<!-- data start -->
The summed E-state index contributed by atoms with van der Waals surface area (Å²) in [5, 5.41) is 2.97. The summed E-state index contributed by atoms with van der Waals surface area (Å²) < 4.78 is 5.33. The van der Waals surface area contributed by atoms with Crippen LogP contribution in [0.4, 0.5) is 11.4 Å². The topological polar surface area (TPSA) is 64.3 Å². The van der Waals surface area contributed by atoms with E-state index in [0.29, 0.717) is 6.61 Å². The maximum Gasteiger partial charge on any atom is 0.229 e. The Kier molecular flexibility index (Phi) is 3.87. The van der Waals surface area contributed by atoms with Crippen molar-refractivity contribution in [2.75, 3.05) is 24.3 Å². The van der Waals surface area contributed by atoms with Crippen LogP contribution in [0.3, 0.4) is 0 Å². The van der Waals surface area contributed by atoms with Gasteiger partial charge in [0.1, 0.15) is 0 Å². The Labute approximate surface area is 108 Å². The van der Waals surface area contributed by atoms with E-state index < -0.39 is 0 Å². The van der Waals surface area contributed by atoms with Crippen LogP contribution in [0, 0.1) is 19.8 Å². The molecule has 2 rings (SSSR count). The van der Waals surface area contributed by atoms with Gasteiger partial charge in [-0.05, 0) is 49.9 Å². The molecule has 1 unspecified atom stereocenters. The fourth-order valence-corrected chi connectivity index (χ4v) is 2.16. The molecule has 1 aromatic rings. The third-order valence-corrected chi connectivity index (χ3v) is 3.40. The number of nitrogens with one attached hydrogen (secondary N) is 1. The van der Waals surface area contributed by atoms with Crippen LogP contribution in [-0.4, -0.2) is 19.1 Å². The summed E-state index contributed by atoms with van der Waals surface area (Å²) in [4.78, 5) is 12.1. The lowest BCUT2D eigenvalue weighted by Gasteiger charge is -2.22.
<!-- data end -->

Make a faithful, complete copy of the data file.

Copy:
The summed E-state index contributed by atoms with van der Waals surface area (Å²) in [5, 5.41) is 2.97. The summed E-state index contributed by atoms with van der Waals surface area (Å²) < 4.78 is 5.33. The van der Waals surface area contributed by atoms with Crippen LogP contribution in [0.4, 0.5) is 11.4 Å². The topological polar surface area (TPSA) is 64.3 Å². The van der Waals surface area contributed by atoms with E-state index in [0.29, 0.717) is 6.61 Å². The maximum Gasteiger partial charge on any atom is 0.229 e. The Kier molecular flexibility index (Phi) is 3.87. The van der Waals surface area contributed by atoms with Crippen molar-refractivity contribution in [2.75, 3.05) is 24.3 Å². The van der Waals surface area contributed by atoms with Crippen LogP contribution in [0.3, 0.4) is 0 Å². The van der Waals surface area contributed by atoms with Gasteiger partial charge in [0.1, 0.15) is 0 Å². The Labute approximate surface area is 108 Å². The van der Waals surface area contributed by atoms with E-state index < -0.39 is 0 Å². The van der Waals surface area contributed by atoms with Crippen LogP contribution in [0, 0.1) is 19.8 Å². The molecule has 2 rings (SSSR count). The van der Waals surface area contributed by atoms with Gasteiger partial charge in [-0.05, 0) is 49.9 Å². The molecule has 1 unspecified atom stereocenters. The fourth-order valence-corrected chi connectivity index (χ4v) is 2.16. The molecule has 1 aromatic rings. The third-order valence-corrected chi connectivity index (χ3v) is 3.40. The number of nitrogens with one attached hydrogen (secondary N) is 1. The van der Waals surface area contributed by atoms with Crippen LogP contribution in [-0.4, -0.2) is 19.1 Å². The summed E-state index contributed by atoms with van der Waals surface area (Å²) in [4.78, 5) is 12.1. The lowest BCUT2D eigenvalue weighted by Gasteiger charge is -2.22.